UK prisons nearly reached capacity to activate contingency plan to use 400 police cells

Prisoners will be held in up to 400 police cells (PA Archives)

Hundreds of police cells will be used to house prisoners in England and Wales as prisons are overcrowded, the government has announced.

Justice Minister Damian Hinds said a contingency plan called Operation Safeguard had been activated on Wednesday due to an “acute and sudden increase in the prison population”.

He told the House of Commons: “I announce today that we have written to the National Council of Police Chiefs to request the temporary use of up to 400 police cells through an established protocol known as Operation Safeguard.

“This will provide the immediate additional capacity we need in the coming weeks to keep the prison facility running smoothly and to continue getting dangerous criminals off the streets.”

Hinds said the increase was partly caused by an increase in the number of inmates held before trial or sentencing, which he attributed to a lawyers’ strike that halted cases over the summer.

“As court hearings resume, we are seeing a surge in offenders moving through the criminal justice system, putting pressure on the capacity of adult men’s prisons in particular,” he added.

Kirsty Brimelow KC, president of the Criminal Bar Association, said the number of remand prisoners was already at a 14-year high before lawyers began an action on government rates for the defense of people who cannot afford representation .

“The lawyers’ action was taken as a last resort to prevent the complete collapse of the criminal justice system and force the urgently needed increase in legal aid pay,” he added.

A CBA spokesperson said the increased prison population backlogs were caused by cuts in government funding to the criminal justice system.

As of 25 November, there were 82,839 prisoners in prisons across England and Wales, up from ‘79,685 at the same time in 2021.

Over the same period, prison officers have been leaving their jobs at an increasing rate amid concerns about the experience levels of those who remain in office.

In recent years, the government has passed a series of laws that increase the length of prison sentences for different types of crime and change the provisions on release so that a higher percentage of sentences have to be served in prison.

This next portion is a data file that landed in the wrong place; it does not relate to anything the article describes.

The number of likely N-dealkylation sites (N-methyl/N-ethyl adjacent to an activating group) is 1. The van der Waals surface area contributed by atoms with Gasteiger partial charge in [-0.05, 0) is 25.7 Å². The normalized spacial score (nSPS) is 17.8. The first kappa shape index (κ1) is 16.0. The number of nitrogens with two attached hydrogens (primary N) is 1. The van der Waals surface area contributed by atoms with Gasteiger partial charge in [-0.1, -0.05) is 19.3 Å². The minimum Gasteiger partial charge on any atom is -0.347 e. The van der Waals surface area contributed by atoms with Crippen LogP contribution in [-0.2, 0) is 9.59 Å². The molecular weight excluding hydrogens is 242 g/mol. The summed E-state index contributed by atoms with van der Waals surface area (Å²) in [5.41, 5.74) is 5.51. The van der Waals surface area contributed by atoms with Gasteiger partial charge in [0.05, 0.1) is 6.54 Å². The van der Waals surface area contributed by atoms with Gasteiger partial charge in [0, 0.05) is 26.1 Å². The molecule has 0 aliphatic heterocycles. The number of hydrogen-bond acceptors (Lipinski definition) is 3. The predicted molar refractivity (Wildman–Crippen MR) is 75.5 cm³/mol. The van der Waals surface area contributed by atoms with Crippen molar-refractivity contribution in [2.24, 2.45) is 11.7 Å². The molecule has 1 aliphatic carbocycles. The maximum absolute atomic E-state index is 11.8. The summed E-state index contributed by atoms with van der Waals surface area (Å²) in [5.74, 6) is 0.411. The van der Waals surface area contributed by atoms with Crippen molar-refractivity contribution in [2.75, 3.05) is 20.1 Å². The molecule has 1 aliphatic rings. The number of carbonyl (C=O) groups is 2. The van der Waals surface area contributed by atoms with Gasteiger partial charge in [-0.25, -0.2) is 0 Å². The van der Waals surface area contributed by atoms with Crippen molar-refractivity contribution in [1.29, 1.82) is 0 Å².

Labour’s shadow justice secretary Steve Reed MP said: ‘Despite reports of rape and sexual offenses reaching record levels, the Conservatives have cut more than 10,000 prison posts since 2010, while the justice secretary is more concerned to fighting to save his job versus fighting crime.”

The Prison Officers’ Association called the announcement a “fiasco,” with Secretary General Steve Gillan adding: “Cutbacks have consequences. The government reaps what it sows.”

The Prison Reform Trust warned that the rate of growth in the number of inmates suggested the extraordinary measures would only provide temporary relief in the system.

Director Peter Dawson said: “It’s a short-term solution to a completely avoidable long-term problem.

“Despite all the evidence to the contrary, politicians continue to argue that harsher sentences and more prisons make us safer. But all they get is overcrowded and poorly maintained prisons where people are locked behind a cell door for hours on end. Even if more prison cells are available, there are no personnel to use them.”

Dawson said the UK had one of the highest prison rates in Europe and accused the government of “an obsession with punishment rather than prevention”.

Operation Safeguard was previously launched between January 2007 and October 2008, and before that between October and December 2006.

The scheme was created by the Home Office under the government of Labor Prime Minister Tony Blair following pressure caused by large numbers of people being jailed.

Police cells will be used 'safely', says Justice Ministry (PA Archive)

Police cells will be used ‘safely’, says Justice Ministry (PA Archive)

It operates under the Imprisonment (Temporary Provisions) Act 1980, which allows prisoners on remand or sentenced to prison by the courts to be detained in police cells.

National Police Chief for Custody, Deputy Police Chief Nev Kemp, said: ‘The police will continue to carry out their operational activities, apprehending criminals and placing them in custody, with well established plans for prisoners to be placed in nearby forced custody suite in case of need.

“We are working closely with the Ministry of Justice and HMPPS to ensure the arrangements are as secure and efficient as possible for the duration of Operation Safeguard.”

The Justice Ministry said the police cells would be used for the shortest possible time and in a “planned and safe manner”.

The government has pledged to create another 20,000 places and the new Serco-managed HMP Fosse Way prison is expected to open next spring.

A spokesman added: “Keeping the public safe and reducing crime by getting dangerous criminals off the streets remains our number one priority.

“We are seeing an unprecedented increase in the number of prisoners entering prisons in the north of England, partly due to the impact of the pandemic and the lawyers’ strike during the summer months.

“The public rightly expects us to take the necessary actions to create the extra spaces we need, so we are working with the police to use a limited number of cells in the short term so we can continue to put criminals behind bars.” .

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